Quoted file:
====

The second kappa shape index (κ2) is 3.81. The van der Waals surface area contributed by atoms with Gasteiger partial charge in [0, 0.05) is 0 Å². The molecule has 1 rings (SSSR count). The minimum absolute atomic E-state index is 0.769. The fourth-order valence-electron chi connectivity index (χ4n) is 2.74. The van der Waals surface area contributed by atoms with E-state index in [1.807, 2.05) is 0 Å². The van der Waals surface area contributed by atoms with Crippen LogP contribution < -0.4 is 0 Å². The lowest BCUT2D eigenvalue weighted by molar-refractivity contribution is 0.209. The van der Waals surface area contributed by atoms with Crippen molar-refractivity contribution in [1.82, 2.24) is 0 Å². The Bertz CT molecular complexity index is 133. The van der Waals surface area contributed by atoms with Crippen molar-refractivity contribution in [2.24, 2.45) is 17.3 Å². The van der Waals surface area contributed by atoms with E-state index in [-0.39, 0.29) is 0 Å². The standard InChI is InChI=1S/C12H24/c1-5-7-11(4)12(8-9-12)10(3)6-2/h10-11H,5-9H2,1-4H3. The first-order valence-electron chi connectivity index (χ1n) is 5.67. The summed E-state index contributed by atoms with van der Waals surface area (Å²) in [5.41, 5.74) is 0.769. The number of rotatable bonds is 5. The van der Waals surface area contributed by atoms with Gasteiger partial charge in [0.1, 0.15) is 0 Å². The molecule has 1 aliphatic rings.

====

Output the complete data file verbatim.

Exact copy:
The second kappa shape index (κ2) is 3.81. The van der Waals surface area contributed by atoms with Gasteiger partial charge in [0, 0.05) is 0 Å². The molecule has 1 rings (SSSR count). The minimum absolute atomic E-state index is 0.769. The fourth-order valence-electron chi connectivity index (χ4n) is 2.74. The van der Waals surface area contributed by atoms with E-state index in [1.807, 2.05) is 0 Å². The van der Waals surface area contributed by atoms with Crippen LogP contribution < -0.4 is 0 Å². The lowest BCUT2D eigenvalue weighted by molar-refractivity contribution is 0.209. The van der Waals surface area contributed by atoms with Crippen molar-refractivity contribution in [1.82, 2.24) is 0 Å². The Bertz CT molecular complexity index is 133. The van der Waals surface area contributed by atoms with Crippen molar-refractivity contribution in [2.24, 2.45) is 17.3 Å². The van der Waals surface area contributed by atoms with E-state index in [-0.39, 0.29) is 0 Å². The standard InChI is InChI=1S/C12H24/c1-5-7-11(4)12(8-9-12)10(3)6-2/h10-11H,5-9H2,1-4H3. The first-order valence-electron chi connectivity index (χ1n) is 5.67. The summed E-state index contributed by atoms with van der Waals surface area (Å²) in [5.41, 5.74) is 0.769. The number of rotatable bonds is 5. The van der Waals surface area contributed by atoms with Gasteiger partial charge in [0.1, 0.15) is 0 Å². The molecule has 1 aliphatic rings.